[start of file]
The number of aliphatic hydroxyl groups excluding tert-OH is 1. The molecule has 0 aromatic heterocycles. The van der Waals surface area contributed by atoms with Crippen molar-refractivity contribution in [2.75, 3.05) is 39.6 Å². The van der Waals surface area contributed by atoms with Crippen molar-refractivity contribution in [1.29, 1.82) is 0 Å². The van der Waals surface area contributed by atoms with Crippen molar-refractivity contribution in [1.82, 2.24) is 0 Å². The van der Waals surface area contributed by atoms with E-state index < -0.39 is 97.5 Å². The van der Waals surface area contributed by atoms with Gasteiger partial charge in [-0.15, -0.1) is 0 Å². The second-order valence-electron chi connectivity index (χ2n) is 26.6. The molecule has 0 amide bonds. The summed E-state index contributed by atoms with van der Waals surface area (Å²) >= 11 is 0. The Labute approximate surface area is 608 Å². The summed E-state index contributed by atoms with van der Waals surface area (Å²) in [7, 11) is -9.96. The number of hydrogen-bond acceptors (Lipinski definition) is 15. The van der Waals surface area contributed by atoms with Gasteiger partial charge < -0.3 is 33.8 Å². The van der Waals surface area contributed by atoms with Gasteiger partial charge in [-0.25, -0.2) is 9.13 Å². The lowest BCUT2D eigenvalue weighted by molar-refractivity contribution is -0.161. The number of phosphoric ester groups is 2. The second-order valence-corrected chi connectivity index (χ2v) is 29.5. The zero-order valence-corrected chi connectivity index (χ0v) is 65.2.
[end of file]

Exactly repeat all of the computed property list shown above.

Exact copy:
The number of aliphatic hydroxyl groups excluding tert-OH is 1. The molecule has 0 aromatic heterocycles. The van der Waals surface area contributed by atoms with Crippen molar-refractivity contribution in [2.75, 3.05) is 39.6 Å². The van der Waals surface area contributed by atoms with Crippen molar-refractivity contribution in [1.29, 1.82) is 0 Å². The van der Waals surface area contributed by atoms with Crippen molar-refractivity contribution in [1.82, 2.24) is 0 Å². The van der Waals surface area contributed by atoms with E-state index < -0.39 is 97.5 Å². The van der Waals surface area contributed by atoms with Gasteiger partial charge in [-0.15, -0.1) is 0 Å². The second-order valence-electron chi connectivity index (χ2n) is 26.6. The molecule has 0 amide bonds. The summed E-state index contributed by atoms with van der Waals surface area (Å²) >= 11 is 0. The Labute approximate surface area is 608 Å². The summed E-state index contributed by atoms with van der Waals surface area (Å²) in [7, 11) is -9.96. The number of hydrogen-bond acceptors (Lipinski definition) is 15. The van der Waals surface area contributed by atoms with Gasteiger partial charge < -0.3 is 33.8 Å². The van der Waals surface area contributed by atoms with Gasteiger partial charge in [-0.25, -0.2) is 9.13 Å². The lowest BCUT2D eigenvalue weighted by molar-refractivity contribution is -0.161. The number of phosphoric ester groups is 2. The second-order valence-corrected chi connectivity index (χ2v) is 29.5. The zero-order valence-corrected chi connectivity index (χ0v) is 65.2.